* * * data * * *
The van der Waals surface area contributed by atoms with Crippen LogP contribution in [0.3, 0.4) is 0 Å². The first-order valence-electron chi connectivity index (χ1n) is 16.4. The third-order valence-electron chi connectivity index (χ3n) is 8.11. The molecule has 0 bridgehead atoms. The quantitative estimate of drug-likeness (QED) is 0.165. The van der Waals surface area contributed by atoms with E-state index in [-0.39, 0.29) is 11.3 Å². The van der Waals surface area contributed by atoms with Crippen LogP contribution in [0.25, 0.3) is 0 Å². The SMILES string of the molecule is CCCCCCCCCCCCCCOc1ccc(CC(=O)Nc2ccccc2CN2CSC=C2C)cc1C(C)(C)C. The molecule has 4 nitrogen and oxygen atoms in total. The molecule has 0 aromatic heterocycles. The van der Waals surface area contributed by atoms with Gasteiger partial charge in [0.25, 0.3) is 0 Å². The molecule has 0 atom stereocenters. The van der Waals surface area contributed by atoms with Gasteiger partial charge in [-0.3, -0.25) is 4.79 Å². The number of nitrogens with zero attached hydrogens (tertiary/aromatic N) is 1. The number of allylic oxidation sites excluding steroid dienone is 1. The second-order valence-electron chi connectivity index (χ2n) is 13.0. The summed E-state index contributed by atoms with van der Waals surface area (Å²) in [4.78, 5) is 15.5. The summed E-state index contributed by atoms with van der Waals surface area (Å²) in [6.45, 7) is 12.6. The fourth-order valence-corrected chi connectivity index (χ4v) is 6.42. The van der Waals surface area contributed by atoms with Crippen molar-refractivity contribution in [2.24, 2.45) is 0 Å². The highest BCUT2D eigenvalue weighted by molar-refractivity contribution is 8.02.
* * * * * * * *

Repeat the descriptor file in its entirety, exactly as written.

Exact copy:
The van der Waals surface area contributed by atoms with Crippen LogP contribution in [0.3, 0.4) is 0 Å². The first-order valence-electron chi connectivity index (χ1n) is 16.4. The third-order valence-electron chi connectivity index (χ3n) is 8.11. The molecule has 0 bridgehead atoms. The quantitative estimate of drug-likeness (QED) is 0.165. The van der Waals surface area contributed by atoms with E-state index in [-0.39, 0.29) is 11.3 Å². The van der Waals surface area contributed by atoms with Crippen LogP contribution in [0.25, 0.3) is 0 Å². The SMILES string of the molecule is CCCCCCCCCCCCCCOc1ccc(CC(=O)Nc2ccccc2CN2CSC=C2C)cc1C(C)(C)C. The molecule has 4 nitrogen and oxygen atoms in total. The molecule has 0 aromatic heterocycles. The van der Waals surface area contributed by atoms with Gasteiger partial charge in [0.25, 0.3) is 0 Å². The molecule has 0 atom stereocenters. The van der Waals surface area contributed by atoms with Gasteiger partial charge in [-0.3, -0.25) is 4.79 Å². The number of nitrogens with zero attached hydrogens (tertiary/aromatic N) is 1. The number of allylic oxidation sites excluding steroid dienone is 1. The second-order valence-electron chi connectivity index (χ2n) is 13.0. The summed E-state index contributed by atoms with van der Waals surface area (Å²) in [4.78, 5) is 15.5. The summed E-state index contributed by atoms with van der Waals surface area (Å²) in [6.45, 7) is 12.6. The fourth-order valence-corrected chi connectivity index (χ4v) is 6.42. The van der Waals surface area contributed by atoms with Crippen molar-refractivity contribution in [2.24, 2.45) is 0 Å². The highest BCUT2D eigenvalue weighted by molar-refractivity contribution is 8.02.